Meeting Your Preschooler's Unique Challenges
Your child may have lost several primary caregivers and need the security of full-time parenting, especially if he's been through a failed adoption or multiple foster care placements. In such cases, many adoption professionals recommend that you or your partner put career plans on hold and be a full-time parent for at least a year. If you're single or can't take time away from your career, you'll need extra support. You must understand the feelings and perspective of your child that exist under negative behaviors, and be able to be loving and nurturing as you become the safe, capable adult for a child who is not able to trust.
Don't be fooled by a child who displays inappropriately mature behavior, such as putting himself to bed without your help or making his own food. Many children, especially those from crowded orphanages or deficient homes, have never had anyone to do those things for them. They may also not demand your attention during the day and wander off to entertain themselves, thereby avoiding interactions with you.
Don't allow your child to spend too much time alone without you or your support person's involvement during the first months of placement. Many adoption professionals estimate that you will have to actively work on promoting attachment for at least a year for every year of the child's age before he came to you. It is only through spending time with you that your child will be able to adjust to the adoption.
If you can't coax your child into interactions and he continually rejects your gentle offers of affection, don't wait until you are ready to give up. Consult with a therapist who is experienced and trained in attachment issues.
Another indication of the need for professional intervention is angry outbursts that are out of proportion to the precipitating event. For example, you ask your child to pick up scattered toys and he launches into a screeching fit, complete with kicking and fist pounding. Other indications include cruelty to animals, setting fires, stealing, and hoarding food after you've provided nonperishable items for him to keep.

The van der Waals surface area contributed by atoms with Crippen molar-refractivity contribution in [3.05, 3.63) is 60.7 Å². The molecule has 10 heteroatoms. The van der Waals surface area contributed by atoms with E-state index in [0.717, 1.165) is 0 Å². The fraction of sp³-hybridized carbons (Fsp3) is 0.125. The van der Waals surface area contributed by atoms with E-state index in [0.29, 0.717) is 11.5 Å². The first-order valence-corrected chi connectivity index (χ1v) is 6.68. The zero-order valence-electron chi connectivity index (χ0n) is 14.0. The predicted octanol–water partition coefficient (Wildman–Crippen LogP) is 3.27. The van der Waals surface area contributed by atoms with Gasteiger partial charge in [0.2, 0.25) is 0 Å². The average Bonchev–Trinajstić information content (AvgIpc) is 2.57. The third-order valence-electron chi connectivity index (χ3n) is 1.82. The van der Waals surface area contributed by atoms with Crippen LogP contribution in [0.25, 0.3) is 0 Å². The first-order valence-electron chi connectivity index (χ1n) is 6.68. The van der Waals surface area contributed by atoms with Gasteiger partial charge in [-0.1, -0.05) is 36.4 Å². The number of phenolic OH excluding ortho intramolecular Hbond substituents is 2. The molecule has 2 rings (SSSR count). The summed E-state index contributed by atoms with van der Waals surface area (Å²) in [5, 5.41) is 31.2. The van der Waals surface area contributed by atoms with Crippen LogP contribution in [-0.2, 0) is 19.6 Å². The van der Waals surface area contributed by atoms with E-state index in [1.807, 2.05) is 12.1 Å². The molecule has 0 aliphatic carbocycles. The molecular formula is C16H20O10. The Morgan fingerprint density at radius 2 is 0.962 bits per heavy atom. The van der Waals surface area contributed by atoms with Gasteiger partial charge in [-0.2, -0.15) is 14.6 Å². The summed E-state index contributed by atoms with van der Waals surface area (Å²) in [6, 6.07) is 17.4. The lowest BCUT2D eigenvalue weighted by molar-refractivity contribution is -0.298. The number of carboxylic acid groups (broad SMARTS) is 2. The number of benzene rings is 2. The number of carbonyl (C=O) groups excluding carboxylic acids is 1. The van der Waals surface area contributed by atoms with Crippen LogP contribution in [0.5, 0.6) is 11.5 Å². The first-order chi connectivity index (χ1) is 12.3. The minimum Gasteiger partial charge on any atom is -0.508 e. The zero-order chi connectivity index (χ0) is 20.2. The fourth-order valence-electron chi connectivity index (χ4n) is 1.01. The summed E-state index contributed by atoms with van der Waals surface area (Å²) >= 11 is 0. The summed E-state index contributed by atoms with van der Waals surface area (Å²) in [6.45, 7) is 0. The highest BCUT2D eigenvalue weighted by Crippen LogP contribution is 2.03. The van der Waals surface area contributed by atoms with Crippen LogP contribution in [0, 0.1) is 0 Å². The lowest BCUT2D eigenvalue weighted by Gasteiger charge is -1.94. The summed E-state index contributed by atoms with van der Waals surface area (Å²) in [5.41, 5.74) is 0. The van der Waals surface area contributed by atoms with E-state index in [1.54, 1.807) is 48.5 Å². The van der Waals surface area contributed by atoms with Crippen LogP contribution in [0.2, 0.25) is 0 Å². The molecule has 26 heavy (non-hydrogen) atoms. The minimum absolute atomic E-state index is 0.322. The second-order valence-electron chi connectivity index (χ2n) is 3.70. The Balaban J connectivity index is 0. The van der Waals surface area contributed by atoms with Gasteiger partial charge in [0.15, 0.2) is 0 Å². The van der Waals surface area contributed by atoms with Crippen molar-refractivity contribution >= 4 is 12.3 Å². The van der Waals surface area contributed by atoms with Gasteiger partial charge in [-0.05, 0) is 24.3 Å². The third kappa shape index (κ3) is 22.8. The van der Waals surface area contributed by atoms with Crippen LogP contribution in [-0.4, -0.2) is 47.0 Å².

Take heart in the knowledge that medical tools exist today that didn't only a few years ago. Magnetic resonating instruments (MRI), sonograms, and other noninvasive procedures have revolutionized brain research. If necessary, doctors can watch your child's brain in action and pinpoint the behavioral programs, medicines, and special diets that will foster regrowth of neurons and strengthen areas of weakness in his brain. This can lead to better behavioral self-control and mood stability.
Your child may be disobedient, insist on being left alone, or aggressive toward others. Because your child is a preschooler, you can control his environment. Be careful about putting him into situations where he's liable to act out. For his first few months in your home, stay away from crowds or shopping malls. Too many people and too much stimulation will overload his ability to cope (note that overstimulation can be a problem for all children, adopted or not, of all ages).
Since you can't protect him forever, gradually introduce social situations that allow him to practice skills he'll need to enter and succeed in school.